Not surprisingly, this hefty work of scholarship is making waves, as Americans and Japanese reconsider their roles in WWII and its aftermath. By placing Hirohito back in the center of the picture and puncturing the myths that surround him, Bix has effectively asked the Japanese to come out of their half-century repression of the past and face their wartime responsibility. Without doing so, he implies, the monarchy will forever impede the development of democracy. For those interested in Japan's wartime past and its influence on the present, this is fascinating, if lengthy, reading. --Lesley Reed --This text refers to an out of print or unavailable edition of this title.
Hirohito, and the Making of Modern Japan
Herbert P. Bix ©2000
(a Book Report by Ron Housley)
For decades I had been indoctrinated with the notion that... Read more
If you love reading something of value and significance. Then read this, a bit lengthy but the insight and depth makes it good for any rainy dayPublished 4 months ago by Caleb Ahern
I acquired the paperback version a few years ago. When I finally started to read it recently I decided that the Kindle would be easier to hold and read. Read morePublished 5 months ago by R. E. L.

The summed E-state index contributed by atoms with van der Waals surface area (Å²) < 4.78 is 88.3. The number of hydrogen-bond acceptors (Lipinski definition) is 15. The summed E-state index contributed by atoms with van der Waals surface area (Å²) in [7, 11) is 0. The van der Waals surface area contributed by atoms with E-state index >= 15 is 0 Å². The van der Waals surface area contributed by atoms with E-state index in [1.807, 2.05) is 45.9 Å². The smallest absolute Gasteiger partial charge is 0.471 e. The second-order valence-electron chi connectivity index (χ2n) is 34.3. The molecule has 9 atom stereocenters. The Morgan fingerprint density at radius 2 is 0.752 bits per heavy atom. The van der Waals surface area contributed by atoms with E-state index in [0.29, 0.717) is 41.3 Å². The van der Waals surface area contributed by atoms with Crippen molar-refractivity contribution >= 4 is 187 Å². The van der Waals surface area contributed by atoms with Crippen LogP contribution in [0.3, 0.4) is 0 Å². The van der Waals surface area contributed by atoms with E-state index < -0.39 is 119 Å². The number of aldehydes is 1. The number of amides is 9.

I am still in the process of reading this book. It certainly is giving me an intimate look at the personality of Hirohito. Read morePublished 8 months ago by Robert A. Berge
Excruciating in detail. The cast of Japanese political, military, and court characters was so vast, and the names so unfamiliar to Westerners, that it is impossible to keep up with... Read morePublished 9 months ago by Samuel Meredith
Insightful and researched even though the Japanese are not releasing a mountain of documents which would shed further light on the Emperor's involvement in Japanese war planning... Read morePublished 11 months ago by warren joblin
I was born in 1938 and have good recollections of our nation at war. In 1964 I was the medical officer on a Navy ship in Guam, and the following year my wife and I spent three... Read morePublished 11 months ago by Robert V. Rose
The author makes a well sourced case that Emperor Hirohito was not a remote, unengaged symbol like the Queen of England. Read morePublished 12 months ago by Robert Guzzardi
Its ok but their is no flow. Kind of just list off events as they happen. Not a good read unless you eat, sleep and breathe the subject matter.Published 15 months ago by Christopher Rosario